The Drakengard action-RPG spin-off Nier (2010) wasn’t a critical or commercial smash when it was released six years ago. It was just kind of… there. Neither terrible, nor great, its wieldy story was praised, while its lackluster visuals and janky combat left a lot to be desired. Nonetheless, Nier became an unlikely cult classic, which steamrolled players’ desire for a sequel. And now that sequel, the PlatinumGames-helmed NieR: Automata, is nearly here.
During E3 2016, a year after the project was first announced, a release window (early 2017) and extensive footage for NieR: Automata was showcased. A boss battle teaser and a full trailer later, NieR seems to be shaping up to be an improvement upon its divisive predecessor. In the Nier follow-up, the player will be able to play as multiple characters as the story progresses, most prominently shown as a cute, but deadly, android.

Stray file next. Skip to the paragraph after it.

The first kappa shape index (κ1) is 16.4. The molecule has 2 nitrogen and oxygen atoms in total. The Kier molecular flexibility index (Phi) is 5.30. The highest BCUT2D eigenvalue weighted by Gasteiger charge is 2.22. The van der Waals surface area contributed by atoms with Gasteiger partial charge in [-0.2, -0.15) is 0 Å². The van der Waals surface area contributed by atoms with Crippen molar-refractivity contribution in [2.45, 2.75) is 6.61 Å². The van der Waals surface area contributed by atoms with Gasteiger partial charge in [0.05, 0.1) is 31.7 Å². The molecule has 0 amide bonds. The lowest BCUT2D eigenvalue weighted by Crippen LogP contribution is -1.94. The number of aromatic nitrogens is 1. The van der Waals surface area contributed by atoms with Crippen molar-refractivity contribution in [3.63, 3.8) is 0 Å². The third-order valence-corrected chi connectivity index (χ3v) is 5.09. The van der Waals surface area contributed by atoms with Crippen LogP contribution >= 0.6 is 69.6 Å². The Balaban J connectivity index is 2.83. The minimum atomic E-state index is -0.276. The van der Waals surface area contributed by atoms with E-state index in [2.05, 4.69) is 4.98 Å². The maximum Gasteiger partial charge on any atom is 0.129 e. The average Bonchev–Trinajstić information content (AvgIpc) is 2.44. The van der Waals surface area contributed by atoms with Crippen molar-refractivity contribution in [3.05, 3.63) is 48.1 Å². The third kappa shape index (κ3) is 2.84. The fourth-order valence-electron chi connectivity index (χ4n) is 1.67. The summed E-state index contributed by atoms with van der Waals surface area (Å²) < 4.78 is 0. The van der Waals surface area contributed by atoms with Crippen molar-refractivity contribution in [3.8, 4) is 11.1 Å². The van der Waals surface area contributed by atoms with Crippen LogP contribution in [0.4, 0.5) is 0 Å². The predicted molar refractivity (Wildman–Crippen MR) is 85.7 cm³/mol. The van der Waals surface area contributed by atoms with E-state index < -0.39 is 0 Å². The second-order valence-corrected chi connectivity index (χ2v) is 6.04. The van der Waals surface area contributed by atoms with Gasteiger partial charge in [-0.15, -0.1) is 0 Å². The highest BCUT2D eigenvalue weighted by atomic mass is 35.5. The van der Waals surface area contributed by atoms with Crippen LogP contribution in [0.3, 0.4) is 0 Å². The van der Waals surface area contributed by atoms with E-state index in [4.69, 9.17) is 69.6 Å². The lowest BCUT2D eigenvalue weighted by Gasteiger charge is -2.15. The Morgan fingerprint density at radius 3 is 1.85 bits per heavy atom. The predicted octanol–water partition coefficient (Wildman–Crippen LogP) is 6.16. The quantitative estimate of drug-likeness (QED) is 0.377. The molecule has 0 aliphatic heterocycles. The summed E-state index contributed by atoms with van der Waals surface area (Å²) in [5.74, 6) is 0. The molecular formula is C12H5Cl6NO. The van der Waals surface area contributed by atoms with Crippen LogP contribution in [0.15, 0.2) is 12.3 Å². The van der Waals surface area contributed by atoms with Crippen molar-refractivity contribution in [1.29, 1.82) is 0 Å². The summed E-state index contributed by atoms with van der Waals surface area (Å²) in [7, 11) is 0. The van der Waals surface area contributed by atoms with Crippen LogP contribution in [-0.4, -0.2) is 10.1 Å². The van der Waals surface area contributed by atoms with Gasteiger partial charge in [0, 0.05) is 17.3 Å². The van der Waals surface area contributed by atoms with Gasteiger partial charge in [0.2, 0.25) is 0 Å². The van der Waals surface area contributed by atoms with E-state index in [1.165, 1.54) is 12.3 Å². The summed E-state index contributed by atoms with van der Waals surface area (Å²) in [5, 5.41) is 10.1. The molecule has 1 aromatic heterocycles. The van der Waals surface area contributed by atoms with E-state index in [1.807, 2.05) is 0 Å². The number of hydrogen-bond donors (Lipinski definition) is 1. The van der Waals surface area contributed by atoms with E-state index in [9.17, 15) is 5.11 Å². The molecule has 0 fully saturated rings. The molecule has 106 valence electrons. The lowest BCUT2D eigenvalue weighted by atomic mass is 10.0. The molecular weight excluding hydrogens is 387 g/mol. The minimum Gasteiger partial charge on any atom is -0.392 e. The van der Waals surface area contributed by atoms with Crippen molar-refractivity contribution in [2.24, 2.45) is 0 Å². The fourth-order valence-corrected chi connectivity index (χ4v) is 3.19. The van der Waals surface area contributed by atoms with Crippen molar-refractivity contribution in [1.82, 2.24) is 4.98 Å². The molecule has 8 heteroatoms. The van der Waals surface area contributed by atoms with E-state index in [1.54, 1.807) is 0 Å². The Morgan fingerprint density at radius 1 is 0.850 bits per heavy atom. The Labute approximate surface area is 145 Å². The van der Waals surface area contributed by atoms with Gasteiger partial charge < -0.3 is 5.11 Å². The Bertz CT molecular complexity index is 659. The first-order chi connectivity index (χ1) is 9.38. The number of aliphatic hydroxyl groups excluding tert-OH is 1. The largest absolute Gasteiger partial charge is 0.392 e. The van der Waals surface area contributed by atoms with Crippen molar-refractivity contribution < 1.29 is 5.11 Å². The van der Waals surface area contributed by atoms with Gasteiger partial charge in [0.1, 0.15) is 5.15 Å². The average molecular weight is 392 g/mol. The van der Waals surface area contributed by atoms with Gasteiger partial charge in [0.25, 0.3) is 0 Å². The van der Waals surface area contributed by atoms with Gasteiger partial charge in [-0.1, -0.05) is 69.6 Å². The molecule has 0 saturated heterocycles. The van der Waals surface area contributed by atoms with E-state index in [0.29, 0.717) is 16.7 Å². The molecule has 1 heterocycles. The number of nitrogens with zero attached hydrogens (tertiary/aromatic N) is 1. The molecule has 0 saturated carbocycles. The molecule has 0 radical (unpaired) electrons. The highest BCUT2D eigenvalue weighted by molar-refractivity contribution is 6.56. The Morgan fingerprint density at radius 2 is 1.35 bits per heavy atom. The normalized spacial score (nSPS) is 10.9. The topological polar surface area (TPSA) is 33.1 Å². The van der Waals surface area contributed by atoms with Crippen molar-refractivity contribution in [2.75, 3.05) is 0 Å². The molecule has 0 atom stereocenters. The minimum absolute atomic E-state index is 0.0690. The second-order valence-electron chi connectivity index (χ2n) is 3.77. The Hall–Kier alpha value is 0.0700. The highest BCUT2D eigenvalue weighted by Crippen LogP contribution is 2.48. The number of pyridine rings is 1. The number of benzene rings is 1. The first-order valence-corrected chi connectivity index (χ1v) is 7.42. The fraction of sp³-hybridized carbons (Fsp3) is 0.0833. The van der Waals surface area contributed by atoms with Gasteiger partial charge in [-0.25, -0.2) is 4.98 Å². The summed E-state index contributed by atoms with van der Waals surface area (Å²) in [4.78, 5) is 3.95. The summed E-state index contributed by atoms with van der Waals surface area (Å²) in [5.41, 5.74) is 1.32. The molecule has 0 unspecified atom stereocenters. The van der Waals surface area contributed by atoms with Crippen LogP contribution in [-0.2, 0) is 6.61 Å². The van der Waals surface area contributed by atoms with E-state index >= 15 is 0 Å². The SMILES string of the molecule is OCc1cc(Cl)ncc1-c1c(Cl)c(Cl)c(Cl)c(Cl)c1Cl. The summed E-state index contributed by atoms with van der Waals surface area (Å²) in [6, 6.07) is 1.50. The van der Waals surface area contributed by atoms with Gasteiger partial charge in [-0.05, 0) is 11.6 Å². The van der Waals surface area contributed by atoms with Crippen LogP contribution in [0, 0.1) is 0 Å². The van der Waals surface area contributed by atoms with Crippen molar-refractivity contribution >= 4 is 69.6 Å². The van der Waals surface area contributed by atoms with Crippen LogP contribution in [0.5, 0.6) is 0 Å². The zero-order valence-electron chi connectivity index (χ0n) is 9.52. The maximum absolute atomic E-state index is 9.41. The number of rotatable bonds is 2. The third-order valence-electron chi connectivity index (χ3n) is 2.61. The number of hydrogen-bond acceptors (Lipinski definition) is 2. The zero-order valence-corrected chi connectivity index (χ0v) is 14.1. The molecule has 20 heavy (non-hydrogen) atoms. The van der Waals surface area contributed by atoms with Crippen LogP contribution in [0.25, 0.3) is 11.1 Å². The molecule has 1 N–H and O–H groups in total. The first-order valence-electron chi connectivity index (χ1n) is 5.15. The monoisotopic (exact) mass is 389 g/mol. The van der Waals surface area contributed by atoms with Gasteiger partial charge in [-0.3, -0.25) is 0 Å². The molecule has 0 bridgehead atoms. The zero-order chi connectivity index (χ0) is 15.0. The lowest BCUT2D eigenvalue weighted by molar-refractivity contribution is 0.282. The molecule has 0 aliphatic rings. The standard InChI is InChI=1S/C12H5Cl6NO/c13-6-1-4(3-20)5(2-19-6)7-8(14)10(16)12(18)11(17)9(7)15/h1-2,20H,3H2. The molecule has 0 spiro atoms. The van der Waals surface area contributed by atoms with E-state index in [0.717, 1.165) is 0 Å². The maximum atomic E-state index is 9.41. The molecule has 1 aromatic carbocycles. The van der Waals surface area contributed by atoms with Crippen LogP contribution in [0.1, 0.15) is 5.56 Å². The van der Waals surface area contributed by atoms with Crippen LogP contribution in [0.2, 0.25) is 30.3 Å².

The best bullet hell games are the most chaotic. There’s the Touhou series, a Japanese-bullet hell powerhouse whose surrounding culture is more honed into its story, characters, and hyperactive music. The games themselves, however, are often plagued with immense difficulty. In the first Nier, bullet hell-esque boss fights inched their way in, possibly a first at adapting the commonly 2D-sidescrolling genre into an action-oriented, 3D-roamable dimension. In its sequel, NieR seems to take this bullet-chaos a step further.
PlatinumGames’ last few titles may have been less than stellar, but watching the insanity of bullet hell-style bosses mechanize in a 3D setting makes it appear that the shift to PlatinumGames benefited the series. And who knows, maybe NieR: Automata will be Square Enix’s answer to the goofy and exhilarating PlatinumGames-developed Metal Gear spin-off, Metal Gear Rising Revengeance (2013). With core creators of the original game working on the game, players can surely expect a similar (but hopefully improved) experience.
Frantically dodge bullethell bubbles when NieR: Automata is out in early 2017 on PS4.